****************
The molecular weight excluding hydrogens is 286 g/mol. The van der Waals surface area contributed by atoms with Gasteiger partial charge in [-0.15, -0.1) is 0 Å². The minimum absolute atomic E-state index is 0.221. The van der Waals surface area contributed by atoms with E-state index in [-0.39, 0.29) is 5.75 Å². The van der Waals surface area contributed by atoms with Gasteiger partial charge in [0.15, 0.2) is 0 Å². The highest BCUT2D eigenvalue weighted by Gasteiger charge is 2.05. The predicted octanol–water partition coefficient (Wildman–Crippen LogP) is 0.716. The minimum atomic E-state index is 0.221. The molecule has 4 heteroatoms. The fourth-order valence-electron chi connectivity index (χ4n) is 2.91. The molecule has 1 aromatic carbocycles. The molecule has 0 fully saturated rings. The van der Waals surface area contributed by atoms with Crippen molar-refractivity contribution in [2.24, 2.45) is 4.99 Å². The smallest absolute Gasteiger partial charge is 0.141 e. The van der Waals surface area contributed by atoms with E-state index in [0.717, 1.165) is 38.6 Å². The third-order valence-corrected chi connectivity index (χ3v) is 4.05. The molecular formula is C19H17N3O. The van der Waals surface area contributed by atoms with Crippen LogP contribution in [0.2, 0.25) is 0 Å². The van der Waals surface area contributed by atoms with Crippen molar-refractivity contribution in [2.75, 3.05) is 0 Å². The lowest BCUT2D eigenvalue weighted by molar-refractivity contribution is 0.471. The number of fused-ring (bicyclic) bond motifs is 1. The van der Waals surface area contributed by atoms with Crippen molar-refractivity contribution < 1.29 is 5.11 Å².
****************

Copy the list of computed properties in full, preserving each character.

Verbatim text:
The molecular weight excluding hydrogens is 286 g/mol. The van der Waals surface area contributed by atoms with Gasteiger partial charge in [-0.15, -0.1) is 0 Å². The minimum absolute atomic E-state index is 0.221. The van der Waals surface area contributed by atoms with E-state index in [-0.39, 0.29) is 5.75 Å². The van der Waals surface area contributed by atoms with Gasteiger partial charge in [0.15, 0.2) is 0 Å². The highest BCUT2D eigenvalue weighted by Gasteiger charge is 2.05. The predicted octanol–water partition coefficient (Wildman–Crippen LogP) is 0.716. The minimum atomic E-state index is 0.221. The molecule has 4 heteroatoms. The fourth-order valence-electron chi connectivity index (χ4n) is 2.91. The molecule has 1 aromatic carbocycles. The molecule has 0 fully saturated rings. The van der Waals surface area contributed by atoms with Crippen molar-refractivity contribution in [2.24, 2.45) is 4.99 Å². The smallest absolute Gasteiger partial charge is 0.141 e. The van der Waals surface area contributed by atoms with E-state index in [0.717, 1.165) is 38.6 Å². The third-order valence-corrected chi connectivity index (χ3v) is 4.05. The molecular formula is C19H17N3O. The van der Waals surface area contributed by atoms with Crippen LogP contribution in [0.2, 0.25) is 0 Å². The van der Waals surface area contributed by atoms with Crippen molar-refractivity contribution in [2.75, 3.05) is 0 Å². The lowest BCUT2D eigenvalue weighted by molar-refractivity contribution is 0.471. The number of fused-ring (bicyclic) bond motifs is 1. The van der Waals surface area contributed by atoms with Crippen molar-refractivity contribution < 1.29 is 5.11 Å².